In just four decades, the Islamic Enterprises sector has witnessed considerable growth and is now regarded as one of the fastest growing asset classes in the global financial sector. The improved industry infrastructure in the Islamic world, a more comprehensive industry, a wider investor base and greater cross-border transactions have been key contributors to this growth. The growth of the industry has attracted the attention of a vast array of non-Islamic institutions, who are looking to diversify their portfolios away from traditional asset classes.
The emerging market status of many Islamic countries is expected to remain central to global growth over the next few decades, a large proportion of whom have substantial populations. Rapid growth currently in South East Asia and the introduction of the ASEAN Economic Community is a key step towards a larger integrated market. The Gulf region, experiencing the force of the declining oil price, is transforming itself through a diversification drive to promote new sustainable Islamic industries. In addition, the Asian Infrastructure Investment Bank (AIIB) is ready to deploy its US$ 100bn capital in a variety of new initiatives, notably the China-Pakistan Economic Corridor.
The Islamic Enterprises sector is centred upon nine markets: Pakistan, Kuwait, Turkey, Saudi Arabia, Malaysia, UAE, Indonesia, Qatar and Bahrain. Several other markets remain largely untapped including the African continent, India and the Commonwealth of Independent States. For over a decade, many Islamic banks have experienced a surge of interest and double-digit growth, well ahead of the traditional banking system, with industry assets expected to reach over US$ 5trn in the coming five years. However, the sector still typically comprises less than one-third of total financial assets in such markets, including the GCC and Malaysia, and therefore has the potential to evolve much further in the future.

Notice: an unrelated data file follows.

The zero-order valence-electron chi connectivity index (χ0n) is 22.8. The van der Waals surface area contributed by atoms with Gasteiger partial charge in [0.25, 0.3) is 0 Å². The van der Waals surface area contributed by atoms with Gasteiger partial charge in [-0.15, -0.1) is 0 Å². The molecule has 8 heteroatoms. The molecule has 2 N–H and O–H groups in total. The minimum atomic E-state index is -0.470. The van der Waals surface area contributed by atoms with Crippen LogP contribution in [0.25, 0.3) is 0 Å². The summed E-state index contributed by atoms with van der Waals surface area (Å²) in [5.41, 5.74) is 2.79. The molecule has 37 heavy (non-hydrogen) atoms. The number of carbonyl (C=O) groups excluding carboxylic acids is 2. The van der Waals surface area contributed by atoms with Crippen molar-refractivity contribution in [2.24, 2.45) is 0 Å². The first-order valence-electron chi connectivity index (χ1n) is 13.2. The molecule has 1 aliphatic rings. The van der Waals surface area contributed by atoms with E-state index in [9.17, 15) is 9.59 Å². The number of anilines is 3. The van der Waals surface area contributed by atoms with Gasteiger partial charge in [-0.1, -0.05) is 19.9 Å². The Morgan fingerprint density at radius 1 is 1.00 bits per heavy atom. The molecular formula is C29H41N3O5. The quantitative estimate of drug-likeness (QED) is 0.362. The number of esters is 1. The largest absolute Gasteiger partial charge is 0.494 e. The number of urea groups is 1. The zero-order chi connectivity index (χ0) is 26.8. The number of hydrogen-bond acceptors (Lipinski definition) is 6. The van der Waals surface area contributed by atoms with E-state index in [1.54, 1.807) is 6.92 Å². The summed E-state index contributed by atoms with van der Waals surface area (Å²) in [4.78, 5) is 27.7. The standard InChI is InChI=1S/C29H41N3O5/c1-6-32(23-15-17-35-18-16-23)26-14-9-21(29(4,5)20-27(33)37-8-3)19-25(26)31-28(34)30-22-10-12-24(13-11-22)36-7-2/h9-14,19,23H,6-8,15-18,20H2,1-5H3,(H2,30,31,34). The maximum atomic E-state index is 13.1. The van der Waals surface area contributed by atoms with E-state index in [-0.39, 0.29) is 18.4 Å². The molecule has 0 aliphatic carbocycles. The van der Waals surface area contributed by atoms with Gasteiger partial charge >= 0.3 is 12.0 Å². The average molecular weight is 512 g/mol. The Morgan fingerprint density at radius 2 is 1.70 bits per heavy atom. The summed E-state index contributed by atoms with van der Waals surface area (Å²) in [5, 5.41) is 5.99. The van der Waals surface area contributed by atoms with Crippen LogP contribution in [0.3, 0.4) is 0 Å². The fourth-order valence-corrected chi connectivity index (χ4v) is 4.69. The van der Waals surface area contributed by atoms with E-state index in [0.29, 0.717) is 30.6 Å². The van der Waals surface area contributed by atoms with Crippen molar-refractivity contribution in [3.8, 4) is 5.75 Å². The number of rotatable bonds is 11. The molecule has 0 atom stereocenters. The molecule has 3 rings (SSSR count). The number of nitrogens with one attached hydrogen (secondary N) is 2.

Muslims represent nearly 25% of the world’s population, yet less than 2% of global financial assets are Sharia compliant. While the concept of Sharia compliant investing goes back many centuries, the sector has only been recognised as an asset class of its own over the past two decades or so. There is clearly an information gap that needs to be rectified in the coming years. With the funds industry, growing on average at 15 to 20% per annum, opportunities for innovative portfolio structuring are increasing, particularly with continued financial and economic uncertainty in the largest global economies. Pensions funds and sovereign wealth funds have therefore begun to look at Islamic Enterprises more closely, with sukuk issues and the growing takaful market of particular interest to global investors. Meanwhile, Islamic banks and finance companies are working to develop new Sharia compliant products and apply them to fast growing industries including renewable energy, agriculture, food processing and tourism.